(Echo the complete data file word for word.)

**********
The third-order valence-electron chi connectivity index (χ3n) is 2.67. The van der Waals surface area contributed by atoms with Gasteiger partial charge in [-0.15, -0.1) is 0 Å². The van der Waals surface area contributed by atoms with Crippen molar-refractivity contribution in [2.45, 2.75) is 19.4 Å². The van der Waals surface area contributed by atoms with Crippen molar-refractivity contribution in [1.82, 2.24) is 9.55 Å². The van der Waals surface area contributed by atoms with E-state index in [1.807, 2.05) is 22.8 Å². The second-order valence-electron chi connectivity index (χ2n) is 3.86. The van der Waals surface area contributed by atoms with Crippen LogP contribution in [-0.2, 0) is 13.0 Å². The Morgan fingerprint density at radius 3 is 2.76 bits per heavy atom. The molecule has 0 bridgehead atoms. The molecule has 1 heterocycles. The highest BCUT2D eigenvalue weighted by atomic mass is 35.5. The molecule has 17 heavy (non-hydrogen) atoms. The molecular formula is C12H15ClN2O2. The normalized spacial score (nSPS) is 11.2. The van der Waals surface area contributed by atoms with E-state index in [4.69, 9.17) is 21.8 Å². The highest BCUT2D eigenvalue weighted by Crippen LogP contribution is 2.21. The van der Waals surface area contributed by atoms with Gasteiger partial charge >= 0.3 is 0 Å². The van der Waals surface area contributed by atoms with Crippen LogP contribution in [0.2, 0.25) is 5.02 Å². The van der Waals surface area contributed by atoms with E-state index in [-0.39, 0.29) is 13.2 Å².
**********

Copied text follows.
The third-order valence-electron chi connectivity index (χ3n) is 2.67. The van der Waals surface area contributed by atoms with Gasteiger partial charge in [-0.15, -0.1) is 0 Å². The van der Waals surface area contributed by atoms with Crippen molar-refractivity contribution in [2.45, 2.75) is 19.4 Å². The van der Waals surface area contributed by atoms with Crippen molar-refractivity contribution in [1.82, 2.24) is 9.55 Å². The van der Waals surface area contributed by atoms with E-state index in [1.807, 2.05) is 22.8 Å². The second-order valence-electron chi connectivity index (χ2n) is 3.86. The van der Waals surface area contributed by atoms with Crippen LogP contribution in [-0.2, 0) is 13.0 Å². The Morgan fingerprint density at radius 3 is 2.76 bits per heavy atom. The molecule has 0 bridgehead atoms. The molecule has 1 heterocycles. The highest BCUT2D eigenvalue weighted by atomic mass is 35.5. The molecule has 17 heavy (non-hydrogen) atoms. The molecular formula is C12H15ClN2O2. The normalized spacial score (nSPS) is 11.2. The van der Waals surface area contributed by atoms with E-state index in [4.69, 9.17) is 21.8 Å². The highest BCUT2D eigenvalue weighted by Crippen LogP contribution is 2.21. The van der Waals surface area contributed by atoms with Gasteiger partial charge >= 0.3 is 0 Å². The van der Waals surface area contributed by atoms with Crippen LogP contribution in [0.2, 0.25) is 5.02 Å². The van der Waals surface area contributed by atoms with E-state index in [-0.39, 0.29) is 13.2 Å².